To begin with, I’d like to say that, after today, I respect Ian Gillan. A LOT.
It’s a sad fact that he shouldn’t be touring with Deep Purple anymore. He no longer has a voice to keep it up trhoughout the concert, and the rest of the band ends up lifting him up with the instruments and carrying him through the whole gig.
That said, it does not make it less of a show. Gillan may no longer have the voice he had in the heyday of Purple, but he still keeps an extremely charismatic presence.
They opened he show with a direct hit – Highway Star. Those who know the song know that it’s _very_ tough on the voice. Indeed, I couldn’t help but feeling sorry for Gillan during those moments when his vocal cords faltered. He coughed a lot, missed whole lines, even though overall he managed to keep up. In a few moments his frustration was visible.
Anyway, after that heavy blow right in the first song, they proceeded with a series of songs from more recent albums, like Silver Tongue from Bananas and Girls Like That from Rapture of the Deep. Then, another blockbuster: Space Truckin’. One thing has to be said here, before I forget mentioning it: Roger Glover is HUGE. His presence is so magnetic that he doesn’t need much to get people’s attention. The little quirks he has when playing the bass are more than enough to do that. And, of course, because he is
Another song, Rapture of the Deep, from their latest album, and then Gillan presents Steve Morse, who then starts flaying the guitar like a madman, preparing the theme for Sometimes I Feel Like Screaming. At this point I need to say that Morse looks like a kid among a bunch of old guys. But he’s a kid who knows his guitar as well as anyone can know a guitar. At this point it was clear to me that he is the main driving force in Deep Purple. But, more than everything, it is perfectly obvious from his facial expression that he’s having the time of his life at that very moment, and nothing could be better.
That takes us to Lazy. And some people will say(cry), “he’s not Jon Lord!”. Indeed, he is not. He doesn’t need to be. I’ve never seen a live presentation with Lord on the keyboards, but I do know that Don Airey is more than competent enough to fill the void, adding a little progressive hint to the keyboards, without compromising the style of classics like Highway Star and Lazy. Not to mention his “presentation solo” right before Perfect Strangers, where this progressive aspect becomes more evident. Not to mention he little funnies he improvises into the solo, like Sir Lancelot’s theme from Monty Python, the Disney theme song and a few themes from bossa nova tunes like “Aquarela do Brasil”.
And then there’s Ian Paice. My basis for comparison is fairly small, but to me he seems to me a extremely skilled drummer, whose playing hasn’t decayed a milimeter since “back in the day” (as it hasn’t for Roger Glover, either). In particular, his solo reminded me a lot of John Bonham’s Moby Dick solo in How The West Was Won, with the cymbals marking the tempo, which in turn responded to every whim of Paice’s will.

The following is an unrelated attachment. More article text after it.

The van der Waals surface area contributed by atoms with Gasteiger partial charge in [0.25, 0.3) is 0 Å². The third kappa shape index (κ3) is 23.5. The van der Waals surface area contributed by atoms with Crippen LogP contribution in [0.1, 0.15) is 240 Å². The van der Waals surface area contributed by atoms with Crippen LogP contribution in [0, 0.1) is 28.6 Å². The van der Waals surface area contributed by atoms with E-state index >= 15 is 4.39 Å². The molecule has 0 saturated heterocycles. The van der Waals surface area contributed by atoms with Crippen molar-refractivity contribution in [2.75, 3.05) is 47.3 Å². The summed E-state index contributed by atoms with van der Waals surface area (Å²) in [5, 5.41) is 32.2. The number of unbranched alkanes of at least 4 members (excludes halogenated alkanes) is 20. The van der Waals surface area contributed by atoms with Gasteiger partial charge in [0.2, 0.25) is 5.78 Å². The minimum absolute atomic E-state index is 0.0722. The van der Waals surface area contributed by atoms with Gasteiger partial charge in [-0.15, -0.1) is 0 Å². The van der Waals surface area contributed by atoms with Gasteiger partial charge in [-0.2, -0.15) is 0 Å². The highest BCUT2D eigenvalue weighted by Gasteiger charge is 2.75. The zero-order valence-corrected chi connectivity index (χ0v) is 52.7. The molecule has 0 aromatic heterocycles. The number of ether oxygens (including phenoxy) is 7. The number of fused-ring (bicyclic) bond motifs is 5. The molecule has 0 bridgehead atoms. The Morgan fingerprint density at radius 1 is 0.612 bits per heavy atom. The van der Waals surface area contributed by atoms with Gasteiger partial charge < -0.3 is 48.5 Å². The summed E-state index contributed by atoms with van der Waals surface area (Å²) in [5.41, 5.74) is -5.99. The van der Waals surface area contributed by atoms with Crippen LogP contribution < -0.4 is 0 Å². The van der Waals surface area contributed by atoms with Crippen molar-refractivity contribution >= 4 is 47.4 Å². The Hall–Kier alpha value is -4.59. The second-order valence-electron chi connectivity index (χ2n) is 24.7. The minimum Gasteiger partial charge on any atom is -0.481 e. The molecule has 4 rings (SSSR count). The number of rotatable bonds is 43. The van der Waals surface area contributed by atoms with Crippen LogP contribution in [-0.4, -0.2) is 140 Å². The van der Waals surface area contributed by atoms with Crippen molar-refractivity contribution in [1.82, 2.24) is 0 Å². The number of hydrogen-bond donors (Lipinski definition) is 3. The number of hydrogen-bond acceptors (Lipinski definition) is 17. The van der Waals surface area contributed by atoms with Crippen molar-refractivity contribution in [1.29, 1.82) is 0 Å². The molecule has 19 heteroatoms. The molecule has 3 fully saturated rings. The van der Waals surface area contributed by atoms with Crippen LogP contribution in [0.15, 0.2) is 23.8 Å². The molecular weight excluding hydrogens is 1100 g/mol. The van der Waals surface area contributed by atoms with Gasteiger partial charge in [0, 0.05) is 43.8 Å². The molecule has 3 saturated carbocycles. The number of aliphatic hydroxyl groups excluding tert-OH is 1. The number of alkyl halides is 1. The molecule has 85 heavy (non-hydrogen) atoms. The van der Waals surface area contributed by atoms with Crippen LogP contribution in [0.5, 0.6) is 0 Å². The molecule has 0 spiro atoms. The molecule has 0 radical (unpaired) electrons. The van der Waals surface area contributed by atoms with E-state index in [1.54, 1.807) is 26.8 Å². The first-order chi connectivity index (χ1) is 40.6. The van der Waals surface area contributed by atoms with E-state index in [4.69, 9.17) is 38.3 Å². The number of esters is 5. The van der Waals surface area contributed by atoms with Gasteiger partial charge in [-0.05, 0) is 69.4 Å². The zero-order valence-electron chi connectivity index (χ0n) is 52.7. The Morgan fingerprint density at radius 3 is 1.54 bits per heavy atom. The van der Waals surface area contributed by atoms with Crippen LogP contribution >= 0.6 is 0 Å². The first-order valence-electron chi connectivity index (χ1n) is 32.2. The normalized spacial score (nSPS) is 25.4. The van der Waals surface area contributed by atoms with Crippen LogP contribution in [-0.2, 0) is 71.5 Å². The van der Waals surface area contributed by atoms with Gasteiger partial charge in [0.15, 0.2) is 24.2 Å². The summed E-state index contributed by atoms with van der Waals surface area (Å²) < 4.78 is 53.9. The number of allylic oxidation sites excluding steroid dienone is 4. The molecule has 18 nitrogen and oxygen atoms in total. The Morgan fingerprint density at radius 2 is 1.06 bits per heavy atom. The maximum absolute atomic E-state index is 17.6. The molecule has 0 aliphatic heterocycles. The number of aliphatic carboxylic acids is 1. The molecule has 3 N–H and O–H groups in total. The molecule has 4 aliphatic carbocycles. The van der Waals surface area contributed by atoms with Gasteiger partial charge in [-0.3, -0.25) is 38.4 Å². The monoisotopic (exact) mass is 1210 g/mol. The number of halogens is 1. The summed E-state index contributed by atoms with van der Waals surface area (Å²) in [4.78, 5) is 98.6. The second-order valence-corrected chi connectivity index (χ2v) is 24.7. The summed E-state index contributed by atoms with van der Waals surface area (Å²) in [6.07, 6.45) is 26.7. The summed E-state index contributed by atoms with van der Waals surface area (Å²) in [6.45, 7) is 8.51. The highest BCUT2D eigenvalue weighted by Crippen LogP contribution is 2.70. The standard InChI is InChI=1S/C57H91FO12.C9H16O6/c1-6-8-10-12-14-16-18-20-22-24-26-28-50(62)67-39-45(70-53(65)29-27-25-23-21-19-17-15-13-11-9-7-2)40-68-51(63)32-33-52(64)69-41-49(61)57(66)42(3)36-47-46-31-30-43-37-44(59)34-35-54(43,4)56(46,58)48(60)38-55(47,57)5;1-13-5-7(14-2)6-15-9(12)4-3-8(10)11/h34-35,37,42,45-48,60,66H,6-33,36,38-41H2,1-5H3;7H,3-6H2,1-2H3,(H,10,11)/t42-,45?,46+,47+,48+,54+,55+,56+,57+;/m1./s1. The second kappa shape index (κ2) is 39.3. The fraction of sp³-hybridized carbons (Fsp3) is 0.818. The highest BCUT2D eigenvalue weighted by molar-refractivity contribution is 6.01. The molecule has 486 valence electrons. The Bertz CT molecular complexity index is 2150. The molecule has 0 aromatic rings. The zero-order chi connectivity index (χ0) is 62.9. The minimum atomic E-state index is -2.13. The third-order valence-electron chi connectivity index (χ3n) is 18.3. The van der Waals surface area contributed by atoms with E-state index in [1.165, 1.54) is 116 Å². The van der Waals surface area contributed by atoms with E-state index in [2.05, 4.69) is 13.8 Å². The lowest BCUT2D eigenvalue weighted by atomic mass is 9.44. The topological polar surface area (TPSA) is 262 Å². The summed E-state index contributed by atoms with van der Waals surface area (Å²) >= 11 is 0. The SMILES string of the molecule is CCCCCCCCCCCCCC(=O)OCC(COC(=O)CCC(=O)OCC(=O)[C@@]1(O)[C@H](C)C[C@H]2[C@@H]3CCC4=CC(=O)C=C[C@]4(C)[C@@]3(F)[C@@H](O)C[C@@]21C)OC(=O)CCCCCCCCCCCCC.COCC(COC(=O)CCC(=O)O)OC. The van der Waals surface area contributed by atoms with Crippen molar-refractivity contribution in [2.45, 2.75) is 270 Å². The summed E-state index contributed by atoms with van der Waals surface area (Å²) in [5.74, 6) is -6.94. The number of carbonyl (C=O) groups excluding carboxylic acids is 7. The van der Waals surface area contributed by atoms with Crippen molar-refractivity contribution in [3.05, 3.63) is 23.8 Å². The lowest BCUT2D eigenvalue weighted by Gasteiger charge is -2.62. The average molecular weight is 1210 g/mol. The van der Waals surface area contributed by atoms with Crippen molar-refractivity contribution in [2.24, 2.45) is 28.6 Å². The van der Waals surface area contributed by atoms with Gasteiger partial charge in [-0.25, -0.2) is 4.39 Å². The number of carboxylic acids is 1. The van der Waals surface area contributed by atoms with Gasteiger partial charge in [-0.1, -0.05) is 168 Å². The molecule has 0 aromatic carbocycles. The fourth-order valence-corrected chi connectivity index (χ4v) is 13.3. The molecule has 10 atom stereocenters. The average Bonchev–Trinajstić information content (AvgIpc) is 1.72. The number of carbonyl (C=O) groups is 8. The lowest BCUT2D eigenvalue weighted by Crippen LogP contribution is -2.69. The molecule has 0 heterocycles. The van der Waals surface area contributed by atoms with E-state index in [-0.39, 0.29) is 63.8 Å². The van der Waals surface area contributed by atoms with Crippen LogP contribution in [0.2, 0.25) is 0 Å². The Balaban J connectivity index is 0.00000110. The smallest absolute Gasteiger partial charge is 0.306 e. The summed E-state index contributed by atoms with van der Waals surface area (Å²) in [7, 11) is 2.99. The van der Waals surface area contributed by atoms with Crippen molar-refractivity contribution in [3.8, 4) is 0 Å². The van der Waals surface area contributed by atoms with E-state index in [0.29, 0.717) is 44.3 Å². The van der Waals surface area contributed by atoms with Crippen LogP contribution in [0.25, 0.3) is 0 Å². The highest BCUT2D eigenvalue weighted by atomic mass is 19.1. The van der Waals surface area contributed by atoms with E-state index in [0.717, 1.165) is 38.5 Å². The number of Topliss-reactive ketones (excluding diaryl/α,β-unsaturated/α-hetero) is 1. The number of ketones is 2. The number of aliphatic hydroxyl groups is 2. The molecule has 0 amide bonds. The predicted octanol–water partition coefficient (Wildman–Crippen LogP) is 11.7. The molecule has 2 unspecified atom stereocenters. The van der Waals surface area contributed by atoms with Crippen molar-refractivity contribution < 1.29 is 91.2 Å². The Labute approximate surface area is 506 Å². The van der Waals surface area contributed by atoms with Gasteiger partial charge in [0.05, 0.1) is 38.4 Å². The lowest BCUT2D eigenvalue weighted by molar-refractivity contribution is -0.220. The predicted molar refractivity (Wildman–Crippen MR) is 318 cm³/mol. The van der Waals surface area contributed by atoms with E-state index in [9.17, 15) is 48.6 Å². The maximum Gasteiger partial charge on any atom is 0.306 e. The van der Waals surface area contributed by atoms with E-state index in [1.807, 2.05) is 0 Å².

To end the setlist, another monster song. One without which the gig couldn’t be called Deep Purple: Smoke in the Water. Needless to say, the crowd went nuts. Gillan’s effort was actually minimized because the audience sang the whole song (the look on his face was _priceless_).
The setlist was over, everyone got off the stage. The crowd kept calling them back, and back they came. Hush was presented as the encore, another crowd-go-crazy song. And then, when the song was over and everyone but Glover had left the stage, something I’m still not sure if was planned or not: he kept playing the same note, and the crowd began to chant the notes to Black Night’s chorus. And then, they played the song, with a little “dialogue” between Morse’s guitar and the crowd.
I’m not sure if this was planned or rehearsed. I can think of convincing arguments for both sides and, in the end, maybe I’ll never know. Not that I care about it that much…
I obviously did not mention all songs they performed, and probably didn’t even mention the ones I did remember in the right order, except for a few ones that can’t be mistaken (the first one and the last few ones, for example). I didn’t mention, for example, Strange Kind of Woman. Nor did I mention that Gillan kept screaming like a wild man throughout the set, even though he did it a lot less and kept going to the back stage, possibly for a much needed refreshment. He didn’t do those long and repetitive screaming thanks after every song, though. And, to be perfectly honest, even though I always complained about them I actually missed them.
Also, I intentionally failed to mention a lot of stuff. Some of them because they didn’t have anything to do with the gig, others because they are simply negative, and I’m writing an admittedly biased review.
I wanted to finish this post with a philosophical, witty note. I won’t do it because, quite frankly, I can’t think of something that wouldn’t sound cheesy as well.
So I’ll summarize instead: I was worried about Gillan’s shortcomings in the beginning, but his charisma and the sympathy I felt for his effort paved the way for a wonderful night that kept me wondering how awesome it would have been to be in the audience twenty years ago.